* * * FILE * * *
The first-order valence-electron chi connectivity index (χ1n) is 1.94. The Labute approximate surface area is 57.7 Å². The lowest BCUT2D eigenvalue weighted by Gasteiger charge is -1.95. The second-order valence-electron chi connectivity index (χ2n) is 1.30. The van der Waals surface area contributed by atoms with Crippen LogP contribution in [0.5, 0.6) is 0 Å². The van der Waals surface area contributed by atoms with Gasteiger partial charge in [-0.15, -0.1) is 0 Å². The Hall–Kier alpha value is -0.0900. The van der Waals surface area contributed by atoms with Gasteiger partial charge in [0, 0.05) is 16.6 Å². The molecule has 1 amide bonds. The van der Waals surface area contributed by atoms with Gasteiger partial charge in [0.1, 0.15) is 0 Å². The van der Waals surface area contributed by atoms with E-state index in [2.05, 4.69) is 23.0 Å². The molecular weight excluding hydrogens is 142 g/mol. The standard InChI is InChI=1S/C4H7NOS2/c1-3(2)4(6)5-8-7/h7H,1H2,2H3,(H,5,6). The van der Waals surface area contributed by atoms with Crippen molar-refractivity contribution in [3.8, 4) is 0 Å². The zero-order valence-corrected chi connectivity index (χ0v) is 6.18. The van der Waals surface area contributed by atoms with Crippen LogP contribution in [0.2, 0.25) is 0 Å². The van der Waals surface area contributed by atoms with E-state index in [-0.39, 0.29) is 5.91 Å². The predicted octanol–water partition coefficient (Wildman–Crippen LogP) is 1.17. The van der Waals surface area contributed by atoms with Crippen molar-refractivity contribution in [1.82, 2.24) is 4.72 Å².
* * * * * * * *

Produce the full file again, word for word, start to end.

The first-order valence-electron chi connectivity index (χ1n) is 1.94. The Labute approximate surface area is 57.7 Å². The lowest BCUT2D eigenvalue weighted by Gasteiger charge is -1.95. The second-order valence-electron chi connectivity index (χ2n) is 1.30. The van der Waals surface area contributed by atoms with Crippen LogP contribution in [0.5, 0.6) is 0 Å². The van der Waals surface area contributed by atoms with Gasteiger partial charge in [-0.15, -0.1) is 0 Å². The Hall–Kier alpha value is -0.0900. The van der Waals surface area contributed by atoms with Gasteiger partial charge in [0, 0.05) is 16.6 Å². The molecule has 1 amide bonds. The van der Waals surface area contributed by atoms with Gasteiger partial charge in [0.1, 0.15) is 0 Å². The van der Waals surface area contributed by atoms with E-state index in [2.05, 4.69) is 23.0 Å². The molecular weight excluding hydrogens is 142 g/mol. The standard InChI is InChI=1S/C4H7NOS2/c1-3(2)4(6)5-8-7/h7H,1H2,2H3,(H,5,6). The van der Waals surface area contributed by atoms with Crippen molar-refractivity contribution in [3.8, 4) is 0 Å². The zero-order valence-corrected chi connectivity index (χ0v) is 6.18. The van der Waals surface area contributed by atoms with Crippen LogP contribution in [0.2, 0.25) is 0 Å². The van der Waals surface area contributed by atoms with E-state index in [-0.39, 0.29) is 5.91 Å². The predicted octanol–water partition coefficient (Wildman–Crippen LogP) is 1.17. The van der Waals surface area contributed by atoms with Crippen molar-refractivity contribution in [1.82, 2.24) is 4.72 Å².